This semester, TAC vice president of Shabbat, Jen van Amerongen, and president of the Shabbat Enhancement Committee, Avital Habshush, have spearheaded a weekly Shabbat minyan on the Beren campus of YU to bring together members of the Beren community during all-women Shabbatot on campus. The initiative began with a trial run last semester, and after an initial, generally positive reception, is continuing to thrive.
“Shabbat is a day that is all about community and especially communal tefillah,” said van Amerongen. “When Shabbat davening took place at Adereth El,” a local synagogue that some Stern students previously attended for minyan, she noted that “attendance was low because many students chose to daven by themselves instead of making the trip. Because we are a religious institution, it is imperative that we have a space for our own tefillah; Avital and I thought that bringing a minyan to the Beren Campus would be the perfect way to unite Beren students as one religious community.”
Habshush also stressed the value of community as motivation for the initiative. “Having our own tefillah in our own Beit Midrash will help to add to the ruach and feeling of community on the Beren campus on Shabbat,” she said. “Tefillah is an integral part of Shabbat and the covenantal faith community in general—see “Lonely Man of Faith”—so we wanted to enhance the religious experience here on campus.”
Both van Amerongen and Habshush said that they received guidance from Naomi Kohl, Rabbi Kenneth Brander, and Rabbi Daniel Lerner, faculty members at YU who also wish to create a more united Beren community. Said Rabbi Lerner, “The minyan began as a way of enhancing the ambiance and spirit of Shabbat on the Beren campus.” It seems to be doing just that. “It’s nice to feel like you are part of a community,” said Shira Wein, a sophomore at Stern. “While I enjoyed the davening at Adereth El, I often felt like a guest in someone else’s shul. This minyan is geared towards us and really makes you feel like a part of the davening experience.”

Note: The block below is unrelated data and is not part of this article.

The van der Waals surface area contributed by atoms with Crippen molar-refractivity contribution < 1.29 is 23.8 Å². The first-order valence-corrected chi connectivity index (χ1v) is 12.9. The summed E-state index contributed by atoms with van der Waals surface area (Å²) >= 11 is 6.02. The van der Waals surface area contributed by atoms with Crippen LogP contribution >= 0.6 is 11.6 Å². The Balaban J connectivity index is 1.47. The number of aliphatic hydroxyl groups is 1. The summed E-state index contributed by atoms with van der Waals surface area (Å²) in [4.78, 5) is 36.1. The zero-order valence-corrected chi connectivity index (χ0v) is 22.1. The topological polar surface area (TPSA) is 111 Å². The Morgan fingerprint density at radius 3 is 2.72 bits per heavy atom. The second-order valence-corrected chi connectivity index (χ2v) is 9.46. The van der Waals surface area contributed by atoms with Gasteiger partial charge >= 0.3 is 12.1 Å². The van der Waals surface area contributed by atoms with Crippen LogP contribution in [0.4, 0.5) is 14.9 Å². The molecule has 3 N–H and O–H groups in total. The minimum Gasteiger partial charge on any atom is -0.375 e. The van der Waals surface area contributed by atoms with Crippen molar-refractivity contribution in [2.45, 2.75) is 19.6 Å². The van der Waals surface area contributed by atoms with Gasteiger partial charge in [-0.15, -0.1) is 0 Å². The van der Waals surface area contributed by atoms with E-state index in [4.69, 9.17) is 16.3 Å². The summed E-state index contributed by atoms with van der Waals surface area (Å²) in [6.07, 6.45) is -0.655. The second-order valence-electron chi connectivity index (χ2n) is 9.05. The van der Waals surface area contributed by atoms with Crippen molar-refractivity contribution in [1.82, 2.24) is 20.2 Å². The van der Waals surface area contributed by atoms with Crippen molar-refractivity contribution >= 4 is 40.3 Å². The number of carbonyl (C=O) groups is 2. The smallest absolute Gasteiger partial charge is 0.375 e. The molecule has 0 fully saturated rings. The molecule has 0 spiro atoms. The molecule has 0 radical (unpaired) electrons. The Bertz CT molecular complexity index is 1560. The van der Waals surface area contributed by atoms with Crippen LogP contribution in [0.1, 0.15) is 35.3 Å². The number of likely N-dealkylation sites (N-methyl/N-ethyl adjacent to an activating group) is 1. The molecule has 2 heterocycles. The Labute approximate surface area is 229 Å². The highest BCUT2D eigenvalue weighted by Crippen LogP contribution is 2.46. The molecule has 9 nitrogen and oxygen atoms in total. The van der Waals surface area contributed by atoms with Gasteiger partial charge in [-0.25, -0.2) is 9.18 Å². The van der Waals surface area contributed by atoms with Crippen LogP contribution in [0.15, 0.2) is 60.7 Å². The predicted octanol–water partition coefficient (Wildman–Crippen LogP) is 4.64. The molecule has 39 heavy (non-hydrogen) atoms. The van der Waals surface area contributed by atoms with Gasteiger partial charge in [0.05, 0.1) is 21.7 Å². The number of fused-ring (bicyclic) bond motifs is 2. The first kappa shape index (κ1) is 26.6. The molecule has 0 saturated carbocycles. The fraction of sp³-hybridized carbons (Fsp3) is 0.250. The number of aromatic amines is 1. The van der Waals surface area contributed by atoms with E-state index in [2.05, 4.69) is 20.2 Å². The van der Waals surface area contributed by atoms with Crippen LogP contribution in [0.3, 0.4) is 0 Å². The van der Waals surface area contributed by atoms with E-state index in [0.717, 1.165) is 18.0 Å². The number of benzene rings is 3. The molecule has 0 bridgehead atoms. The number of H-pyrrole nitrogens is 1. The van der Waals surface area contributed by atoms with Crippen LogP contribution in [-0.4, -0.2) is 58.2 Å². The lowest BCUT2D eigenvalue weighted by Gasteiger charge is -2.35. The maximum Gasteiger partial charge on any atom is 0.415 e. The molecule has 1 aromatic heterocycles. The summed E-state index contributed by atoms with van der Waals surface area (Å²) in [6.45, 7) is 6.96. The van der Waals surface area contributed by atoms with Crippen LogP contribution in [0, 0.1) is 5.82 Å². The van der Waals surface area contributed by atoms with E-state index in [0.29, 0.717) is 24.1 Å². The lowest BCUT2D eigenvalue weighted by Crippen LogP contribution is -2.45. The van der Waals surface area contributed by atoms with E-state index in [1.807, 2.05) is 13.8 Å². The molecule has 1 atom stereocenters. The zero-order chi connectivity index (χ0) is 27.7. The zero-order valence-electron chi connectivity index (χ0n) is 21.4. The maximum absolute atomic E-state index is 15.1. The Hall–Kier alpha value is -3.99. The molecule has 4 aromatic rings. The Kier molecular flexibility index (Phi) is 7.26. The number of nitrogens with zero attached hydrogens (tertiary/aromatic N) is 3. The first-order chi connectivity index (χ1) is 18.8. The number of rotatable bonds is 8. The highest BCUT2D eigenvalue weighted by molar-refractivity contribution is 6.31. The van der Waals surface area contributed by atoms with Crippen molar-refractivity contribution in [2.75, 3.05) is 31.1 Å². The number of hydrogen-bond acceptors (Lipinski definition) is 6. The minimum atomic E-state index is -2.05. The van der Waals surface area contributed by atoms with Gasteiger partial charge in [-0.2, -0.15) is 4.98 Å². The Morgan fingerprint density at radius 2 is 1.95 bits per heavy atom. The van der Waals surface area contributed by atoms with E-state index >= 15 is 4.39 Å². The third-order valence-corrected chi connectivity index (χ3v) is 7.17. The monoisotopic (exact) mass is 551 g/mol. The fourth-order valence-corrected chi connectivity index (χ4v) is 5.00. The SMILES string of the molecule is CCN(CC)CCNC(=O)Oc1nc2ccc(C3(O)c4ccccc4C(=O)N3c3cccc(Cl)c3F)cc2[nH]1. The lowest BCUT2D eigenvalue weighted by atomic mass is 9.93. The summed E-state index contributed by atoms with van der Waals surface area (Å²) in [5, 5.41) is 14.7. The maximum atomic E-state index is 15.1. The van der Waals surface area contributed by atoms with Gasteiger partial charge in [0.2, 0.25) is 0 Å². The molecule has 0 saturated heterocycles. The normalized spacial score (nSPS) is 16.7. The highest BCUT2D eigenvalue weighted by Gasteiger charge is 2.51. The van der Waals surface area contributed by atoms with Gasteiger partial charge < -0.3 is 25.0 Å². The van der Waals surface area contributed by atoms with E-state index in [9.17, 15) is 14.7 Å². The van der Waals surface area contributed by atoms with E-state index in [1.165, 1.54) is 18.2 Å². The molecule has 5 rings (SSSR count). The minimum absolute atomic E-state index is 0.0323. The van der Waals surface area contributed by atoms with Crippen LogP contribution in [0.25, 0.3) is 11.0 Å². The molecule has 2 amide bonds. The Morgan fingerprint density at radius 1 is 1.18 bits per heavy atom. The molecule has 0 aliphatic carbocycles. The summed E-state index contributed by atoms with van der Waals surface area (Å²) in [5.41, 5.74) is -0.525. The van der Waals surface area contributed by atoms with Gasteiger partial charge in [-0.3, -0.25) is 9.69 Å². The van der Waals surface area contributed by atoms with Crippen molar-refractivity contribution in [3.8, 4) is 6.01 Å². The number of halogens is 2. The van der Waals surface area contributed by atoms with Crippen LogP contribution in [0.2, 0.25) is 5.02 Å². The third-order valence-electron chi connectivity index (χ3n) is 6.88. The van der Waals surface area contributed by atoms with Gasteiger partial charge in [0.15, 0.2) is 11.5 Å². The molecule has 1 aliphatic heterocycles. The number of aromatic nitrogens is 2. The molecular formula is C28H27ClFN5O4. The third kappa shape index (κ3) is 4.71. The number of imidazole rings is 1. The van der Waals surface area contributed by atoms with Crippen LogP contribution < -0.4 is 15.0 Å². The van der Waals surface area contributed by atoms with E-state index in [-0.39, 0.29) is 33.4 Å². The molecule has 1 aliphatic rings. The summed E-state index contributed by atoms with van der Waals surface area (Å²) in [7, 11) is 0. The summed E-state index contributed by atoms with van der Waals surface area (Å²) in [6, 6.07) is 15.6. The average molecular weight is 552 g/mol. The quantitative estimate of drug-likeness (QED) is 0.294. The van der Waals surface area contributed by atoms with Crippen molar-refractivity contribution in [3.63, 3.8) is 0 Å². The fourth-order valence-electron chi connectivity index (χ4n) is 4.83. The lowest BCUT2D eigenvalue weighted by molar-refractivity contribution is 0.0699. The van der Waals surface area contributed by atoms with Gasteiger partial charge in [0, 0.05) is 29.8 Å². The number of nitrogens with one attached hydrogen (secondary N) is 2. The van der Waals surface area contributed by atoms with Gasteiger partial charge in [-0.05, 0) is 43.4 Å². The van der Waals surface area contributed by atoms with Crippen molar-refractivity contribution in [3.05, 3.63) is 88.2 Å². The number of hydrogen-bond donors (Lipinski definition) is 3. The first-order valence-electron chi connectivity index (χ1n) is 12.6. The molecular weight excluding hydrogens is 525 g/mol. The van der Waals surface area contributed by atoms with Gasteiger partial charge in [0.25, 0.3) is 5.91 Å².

The minyan is advertised through word of mouth, and the men who come to participate in it stay for free in a hotel close to the Beren campus and receive free meals on Friday night and Shabbat day, separate from the women. Though the minyan can sometimes be difficult to coordinate, van Amerongen and Habshush are committed to the initiative because it allows for a communal Shabbat experience without sacrificing the all-women’s atmosphere of Beren Shabbatots.
“I thought the minyan was really great,” said Yisroel Schatz, a student at Yeshiva College who has come to the Beren Campus to participate in the minyan. “The people that came along with me were very into it, and even though we were small in number, the davening was very vibrant. I think the initiative is a smart idea because it adds something that was sorely lacking in a Beren Shabbat without being intrusive on the atmosphere people that stay in want. I had someone come up to me after, thanking me for enhancing the Shabbat for her, and I think that’s just one example of the impact the initiative has made.”
Zach Spero, another Yeshiva College student who has also participated in the minyan, agreed that the minyan is enhancing the Beren community, and reflected on his positive experience being involved. “I think it’s a great initiative and a win-win for everyone involved. It seems like there’s a real demand for it from students on the Beren campus, and all of the women who I’ve spoken to really appreciate having a minyan there. Also, it gives the guys an opportunity to stay at a hotel for free and hang out with friends for a nice and laid-back Shabbat experience. It’s great that we can help give the students on the Beren campus an opportunity to daven with a minyan on Shabbat in a location that is close and comfortable to them and I have thoroughly enjoyed my experiences participating in the minyan; I look forward to coming again in the future.”
So far, the minyan has been received extremely well by many students. “The number of women that show up to the minyan is truly inspiring,” said Habshush. “More students are participating in tefillot than ever before!” If the rise in attendance is any indication, van Amerongen and Habshush have succeeded in their mission of creating a more united Beren community—a trend that will hopefully continue for years to come.